Meghalaya and its lesser known teas

Meghalaya lives in a constant state of monsoons which is to say that it is cold, humid, and almost at all times there’s a feeling of wetness that invites something warm and welcoming like tea or coffee to calm the nerves and to keep temperatures at a constant within the body. The warmth of a good tea is truly unparalleled which is why tea is so much more than just a beverage.

When you come home tired after a hard day’s work, a cup of good tea can really bring peace and relaxation instantly. If a weary traveler wanders by and decides to rest at your porch, it’s a gesture of good will and an offer of peace to hand them a cup of warm tea. In Meghalaya and its villages, if you visit someone’s home even for a short while, you will be offered a warm glass of tea not necessarily made from common tea leaves, but with flowers, medicinal plants and herbs; and that is a gesture of love and welcome we present to the visitors.

Did you know that even before the British introduced tea farming, tea cultivation has been a part of Meghalaya’s culture? People here consume tea whenever there may be a chance to indulge in the moment which is to say at least 4 times a day and the tea is not drunk in a paper Nescafe cup that hardly holds 4 sips, we drink tea in mugs and fill it up a little below the brink. It is clearly evident that we love to drink tea whenever we can. But that’s not the point is it?

If at all you enter a Khasi home for a visit they ay greet you with the “sha saw” this is tea made from black tea leaves or you may be offered the “kwai” which is a concoction prepared from betel leaves and the betel nut. These are special kinds of teas that represent love for the guests.

There are many special kinds of teas that are not well known to the world. Let us guide you through a few of these really intriguing concoctions which can make for a great alternative to the regular milk tea that we are so accustomed to drinking.  Be prepared to enter a whole new world of brewed goodness that is not “TEA” and yet is:




  1. Cha Khoo:

This drink is very historical because this is what people offered to one another even before tea leaves were introduced by the British. This is a hot drink that is made by boiling deeply roasted rice. The flavor profile imitates both coffee as well as tea which make it unique, because the taste of a good roast, when mixed in warm water in it is pretty mesmerizing. This tea can now be found in most stores across the state as it was made famous by tourists who preferred to consume this instead of the general tea they are known to consume.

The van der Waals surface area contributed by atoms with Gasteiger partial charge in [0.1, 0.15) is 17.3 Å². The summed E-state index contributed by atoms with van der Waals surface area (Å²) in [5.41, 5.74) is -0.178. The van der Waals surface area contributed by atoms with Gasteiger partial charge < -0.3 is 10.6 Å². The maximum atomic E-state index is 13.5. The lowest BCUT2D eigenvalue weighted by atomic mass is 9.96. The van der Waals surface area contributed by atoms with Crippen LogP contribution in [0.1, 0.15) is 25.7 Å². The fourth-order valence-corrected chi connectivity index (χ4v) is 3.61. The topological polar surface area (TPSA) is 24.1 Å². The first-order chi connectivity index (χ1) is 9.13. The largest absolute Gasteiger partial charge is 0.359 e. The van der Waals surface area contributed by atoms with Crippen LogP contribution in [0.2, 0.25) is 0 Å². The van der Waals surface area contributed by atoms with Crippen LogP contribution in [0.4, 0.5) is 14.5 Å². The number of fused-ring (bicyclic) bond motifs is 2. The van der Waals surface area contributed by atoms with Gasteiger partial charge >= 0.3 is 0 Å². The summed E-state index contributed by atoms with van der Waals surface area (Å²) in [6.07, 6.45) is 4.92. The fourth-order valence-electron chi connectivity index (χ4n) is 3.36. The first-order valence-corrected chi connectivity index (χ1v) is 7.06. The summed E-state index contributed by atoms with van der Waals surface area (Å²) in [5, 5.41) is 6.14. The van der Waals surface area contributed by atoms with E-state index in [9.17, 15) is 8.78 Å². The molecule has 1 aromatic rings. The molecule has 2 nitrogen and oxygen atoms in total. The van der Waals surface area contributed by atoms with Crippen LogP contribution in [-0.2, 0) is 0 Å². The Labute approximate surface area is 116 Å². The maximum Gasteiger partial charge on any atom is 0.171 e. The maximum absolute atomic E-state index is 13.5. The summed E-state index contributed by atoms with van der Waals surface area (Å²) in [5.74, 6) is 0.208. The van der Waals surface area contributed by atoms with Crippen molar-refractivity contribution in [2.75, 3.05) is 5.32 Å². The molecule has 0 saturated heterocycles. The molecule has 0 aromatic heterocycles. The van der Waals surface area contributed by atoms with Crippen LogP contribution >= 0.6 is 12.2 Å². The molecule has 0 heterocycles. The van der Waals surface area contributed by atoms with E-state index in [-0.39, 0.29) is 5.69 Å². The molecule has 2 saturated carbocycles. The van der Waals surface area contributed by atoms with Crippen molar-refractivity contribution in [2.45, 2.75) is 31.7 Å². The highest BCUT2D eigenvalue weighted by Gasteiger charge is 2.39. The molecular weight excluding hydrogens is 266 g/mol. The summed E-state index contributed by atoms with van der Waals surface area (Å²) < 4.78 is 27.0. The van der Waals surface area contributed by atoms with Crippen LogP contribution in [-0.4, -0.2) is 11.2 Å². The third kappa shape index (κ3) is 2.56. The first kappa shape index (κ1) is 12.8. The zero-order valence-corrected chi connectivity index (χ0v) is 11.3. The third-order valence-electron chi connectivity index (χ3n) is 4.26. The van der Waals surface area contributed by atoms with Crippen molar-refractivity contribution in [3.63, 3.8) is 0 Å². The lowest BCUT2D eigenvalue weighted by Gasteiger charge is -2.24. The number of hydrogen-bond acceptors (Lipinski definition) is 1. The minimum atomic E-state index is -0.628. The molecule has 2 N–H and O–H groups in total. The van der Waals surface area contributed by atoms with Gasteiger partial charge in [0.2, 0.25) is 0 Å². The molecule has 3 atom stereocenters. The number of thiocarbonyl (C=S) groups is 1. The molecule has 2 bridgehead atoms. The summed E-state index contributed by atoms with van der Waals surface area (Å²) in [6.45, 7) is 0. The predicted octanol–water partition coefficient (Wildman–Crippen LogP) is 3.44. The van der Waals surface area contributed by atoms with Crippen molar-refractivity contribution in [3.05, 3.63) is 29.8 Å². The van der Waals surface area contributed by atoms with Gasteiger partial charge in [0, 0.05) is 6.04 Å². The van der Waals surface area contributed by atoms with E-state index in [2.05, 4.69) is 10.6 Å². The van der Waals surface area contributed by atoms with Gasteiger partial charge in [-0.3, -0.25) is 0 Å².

1. Shiahkrot tea:

This is another tea that is made from a root of a plant called the Smilax. It was originally used to treat weak bones and mild fevers, but now it is drunk as a medicinal beverage. You might be thinking, isn’t medicine bitter and so who would ever drink a bitter beverage on an everyday basis? But wait there’s more to it the root is known to have a slightly sweet flavor profile which naturally sweetens the drink and tastes of fresh herbs.

  1. Roselle tea:

Now the roselle flower is wildly grown, not just for its wonderful vibrant red beauty, but for its really dark ruby red hue that it oozes upon boiling, which is used for the process of natural dyeing, and also as a concoction which tastes slightly sour, very  fruity as well as floral and automatically refreshes you with its natural fragrance.  The tea is called “sha jajew” in its vernacular. This beverage attracts many tourists to try a new concoction when they are in town.  One may even find some really good cafes to offer roselle tea as a complimentary welcome drink every time they visit the café which in my opinion is some excellent marketing. Red is as is observed as an auspicious color in these parts of the country.

  1. The special green tea:

So this one is very innovative and unique in its flavor profiles, but I can assure you the flavors are balanced beyond expectation and ends up tasting better than your expectations. The tea is a measured combination of green tea, lakadong turmeric and the roselle flowers. The lakadong turmeric which is also called the “shynrai” in the vernacular is a super spice, this is because it is known to produce the highest content of curcumin, which lends turmeric its medicinal properties along with its yellow pigmentation and is highly valued; is added to the tea lending it it’s earthy flavor. The green tea leaves, which are highly potent and also help increase metabolism; lends the tea its subtle bitterness. But the one ingredient that completely brings the two flavors together and also brings life to the concoction is the roselle flower. The taste of the flower is so fruity and subtly sour that one may never know it was made from a flower.  And this is how this tea becomes the amazing concoction it is.

By now I am pretty much tempted to try one of these teas from Meghalaya but for now, it is best to settle for the usual tea I have lying in the kitchen. Maybe I should head to NE Origins and browse through their special teas section and grab a box of roselle tea or the nong mang-kha tea that they have available. Maybe then I will come close to feeling like I was in a café in Meghalaya.

NE Origins

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